AMERICAN COSMIC by D.W. Pasulka

AMERICAN COSMIC

UFOs, Religion, Technology
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KIRKUS REVIEW

A scholar investigates alien phenomena as an example of religion.

Pasulka (Religious Studies/Univ. of North Carolina, Wilmington; Heaven Can Wait: Purgatory in Catholic Devotional and Popular Culture, 2014, etc.) begins by pointing out that religions do not depend on objective reality, so belief in aliens is independent of proof that they exist. The story traditionally begins with the first flying saucer sightings in the 1940s, but other manifestations—e.g., “orbs of light, flames that penetrated walls, luminous beings, forms of conscious light, spinning suns, and disclike aerial objects”—have appeared in writings since ancient times, including, some UFOlogists maintain, the Bible. “Many religious practitioners,” writes the author, “view the strange spinning aerial contraption witnessed by the biblical prophet Ezekiel as a UFO.” Pasulka’s description of the famous 1917 Our Lady of Fátima apparitions in Portugal reads unnervingly like a modern supernatural encounter. “Different people reported seeing different things,” she writes, “yet all were convinced that they had witnessed something entirely supernatural. The church, after thirteen years of investiga­tion, approved the event as worthy of belief, albeit under the category of ‘private revelation,’ as distinguished from ‘public revelation,’ which is something Catholics are obligated to believe.” As the author documents, about one-third of Americans believe in UFOs. Enthusiasts hold conventions, and their websites pepper the internet, but Pasulka discovers a subculture of scientist believers who keep their research secret for fear of ruining their reputations. There is also an entirely public subculture of entrepreneurs that supports studies and serious amateurs working to document sightings, many of whom work equally hard to detect the ever present hoaxes. Many believers seem rational, and the fact that physical evidence remains steady at zero does not change matters.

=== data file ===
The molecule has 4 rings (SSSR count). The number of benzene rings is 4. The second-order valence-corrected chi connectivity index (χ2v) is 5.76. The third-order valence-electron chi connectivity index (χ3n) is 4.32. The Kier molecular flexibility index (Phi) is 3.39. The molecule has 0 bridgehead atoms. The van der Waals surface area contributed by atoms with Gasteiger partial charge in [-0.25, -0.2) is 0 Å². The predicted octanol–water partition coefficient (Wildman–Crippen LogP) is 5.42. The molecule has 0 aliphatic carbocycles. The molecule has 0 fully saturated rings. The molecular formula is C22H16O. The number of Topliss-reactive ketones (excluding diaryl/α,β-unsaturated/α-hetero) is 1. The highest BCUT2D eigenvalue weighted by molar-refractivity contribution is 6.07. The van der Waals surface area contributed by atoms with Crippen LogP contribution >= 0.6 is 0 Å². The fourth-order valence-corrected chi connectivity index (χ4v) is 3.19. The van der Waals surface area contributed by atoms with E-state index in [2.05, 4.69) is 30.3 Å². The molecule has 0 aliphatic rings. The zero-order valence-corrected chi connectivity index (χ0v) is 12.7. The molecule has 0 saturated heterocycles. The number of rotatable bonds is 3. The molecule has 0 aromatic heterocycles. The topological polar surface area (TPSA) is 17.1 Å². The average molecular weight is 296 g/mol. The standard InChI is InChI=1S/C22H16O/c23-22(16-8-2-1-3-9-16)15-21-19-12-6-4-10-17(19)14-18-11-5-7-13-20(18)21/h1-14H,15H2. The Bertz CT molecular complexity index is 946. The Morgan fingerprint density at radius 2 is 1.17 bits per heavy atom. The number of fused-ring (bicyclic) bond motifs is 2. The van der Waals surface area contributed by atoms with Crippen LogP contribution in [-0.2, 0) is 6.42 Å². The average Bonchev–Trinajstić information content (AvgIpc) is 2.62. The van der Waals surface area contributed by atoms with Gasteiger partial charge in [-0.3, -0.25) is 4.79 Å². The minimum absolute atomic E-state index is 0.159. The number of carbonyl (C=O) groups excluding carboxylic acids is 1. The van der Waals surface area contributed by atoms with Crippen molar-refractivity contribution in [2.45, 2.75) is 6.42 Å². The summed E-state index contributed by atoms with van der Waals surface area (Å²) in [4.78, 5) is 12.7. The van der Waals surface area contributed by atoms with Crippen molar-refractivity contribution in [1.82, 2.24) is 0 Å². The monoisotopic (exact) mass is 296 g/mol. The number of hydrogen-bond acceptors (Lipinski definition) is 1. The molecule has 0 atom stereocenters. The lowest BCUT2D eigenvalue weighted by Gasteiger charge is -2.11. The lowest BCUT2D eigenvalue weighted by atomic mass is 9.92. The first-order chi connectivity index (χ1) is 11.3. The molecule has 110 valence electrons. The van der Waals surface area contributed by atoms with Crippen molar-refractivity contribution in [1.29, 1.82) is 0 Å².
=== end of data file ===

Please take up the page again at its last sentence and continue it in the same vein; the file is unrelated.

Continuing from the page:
Pasulka makes a reasonable case that the spirits, angels, divine messengers, manifestations of God, aliens or their spaceships that humans have been reporting since the dawn of history are too numerous to be entirely delusional, so they deserve serious investigation.

Pub Date: Feb. 1st, 2019
ISBN: 978-0-19-069288-9
Page count: 288pp
Publisher: Oxford Univ.
Review Posted Online:
Kirkus Reviews Issue: Nov. 15th, 2018




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